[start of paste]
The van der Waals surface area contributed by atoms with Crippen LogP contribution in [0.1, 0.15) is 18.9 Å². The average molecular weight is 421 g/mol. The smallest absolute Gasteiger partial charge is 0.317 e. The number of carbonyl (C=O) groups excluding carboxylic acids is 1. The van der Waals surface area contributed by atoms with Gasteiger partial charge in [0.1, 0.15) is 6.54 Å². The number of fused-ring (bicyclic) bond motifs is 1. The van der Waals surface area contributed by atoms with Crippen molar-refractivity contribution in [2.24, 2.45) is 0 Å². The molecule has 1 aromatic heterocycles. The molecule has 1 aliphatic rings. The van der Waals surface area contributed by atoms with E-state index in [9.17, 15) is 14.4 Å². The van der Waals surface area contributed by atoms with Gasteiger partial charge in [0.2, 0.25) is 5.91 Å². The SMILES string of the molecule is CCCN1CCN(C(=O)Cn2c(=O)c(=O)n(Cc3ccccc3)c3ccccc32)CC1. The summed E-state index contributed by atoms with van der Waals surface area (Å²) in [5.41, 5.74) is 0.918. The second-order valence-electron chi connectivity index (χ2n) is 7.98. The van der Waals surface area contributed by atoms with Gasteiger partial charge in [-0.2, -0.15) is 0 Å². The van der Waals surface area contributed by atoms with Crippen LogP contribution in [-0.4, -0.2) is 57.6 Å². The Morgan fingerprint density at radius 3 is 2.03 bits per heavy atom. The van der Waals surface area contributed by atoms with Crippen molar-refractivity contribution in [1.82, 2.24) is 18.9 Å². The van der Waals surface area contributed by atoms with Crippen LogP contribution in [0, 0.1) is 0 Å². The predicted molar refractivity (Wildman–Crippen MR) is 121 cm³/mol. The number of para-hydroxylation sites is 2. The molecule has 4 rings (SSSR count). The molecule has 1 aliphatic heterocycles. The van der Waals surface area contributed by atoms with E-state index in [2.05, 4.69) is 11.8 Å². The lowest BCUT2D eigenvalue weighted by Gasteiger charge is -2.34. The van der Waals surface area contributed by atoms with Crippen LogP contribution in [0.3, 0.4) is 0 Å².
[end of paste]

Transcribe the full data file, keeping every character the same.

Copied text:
The van der Waals surface area contributed by atoms with Crippen LogP contribution in [0.1, 0.15) is 18.9 Å². The average molecular weight is 421 g/mol. The smallest absolute Gasteiger partial charge is 0.317 e. The number of carbonyl (C=O) groups excluding carboxylic acids is 1. The van der Waals surface area contributed by atoms with Gasteiger partial charge in [0.1, 0.15) is 6.54 Å². The number of fused-ring (bicyclic) bond motifs is 1. The van der Waals surface area contributed by atoms with Crippen molar-refractivity contribution in [2.24, 2.45) is 0 Å². The molecule has 1 aromatic heterocycles. The molecule has 1 aliphatic rings. The van der Waals surface area contributed by atoms with E-state index in [9.17, 15) is 14.4 Å². The van der Waals surface area contributed by atoms with Gasteiger partial charge in [0.2, 0.25) is 5.91 Å². The SMILES string of the molecule is CCCN1CCN(C(=O)Cn2c(=O)c(=O)n(Cc3ccccc3)c3ccccc32)CC1. The summed E-state index contributed by atoms with van der Waals surface area (Å²) in [5.41, 5.74) is 0.918. The second-order valence-electron chi connectivity index (χ2n) is 7.98. The van der Waals surface area contributed by atoms with Gasteiger partial charge in [-0.2, -0.15) is 0 Å². The van der Waals surface area contributed by atoms with Crippen LogP contribution in [-0.4, -0.2) is 57.6 Å². The Morgan fingerprint density at radius 3 is 2.03 bits per heavy atom. The van der Waals surface area contributed by atoms with Crippen molar-refractivity contribution in [1.82, 2.24) is 18.9 Å². The van der Waals surface area contributed by atoms with Crippen LogP contribution in [0, 0.1) is 0 Å². The predicted molar refractivity (Wildman–Crippen MR) is 121 cm³/mol. The number of para-hydroxylation sites is 2. The molecule has 4 rings (SSSR count). The molecule has 1 aliphatic heterocycles. The van der Waals surface area contributed by atoms with E-state index in [2.05, 4.69) is 11.8 Å². The lowest BCUT2D eigenvalue weighted by Gasteiger charge is -2.34. The van der Waals surface area contributed by atoms with Crippen LogP contribution in [0.3, 0.4) is 0 Å².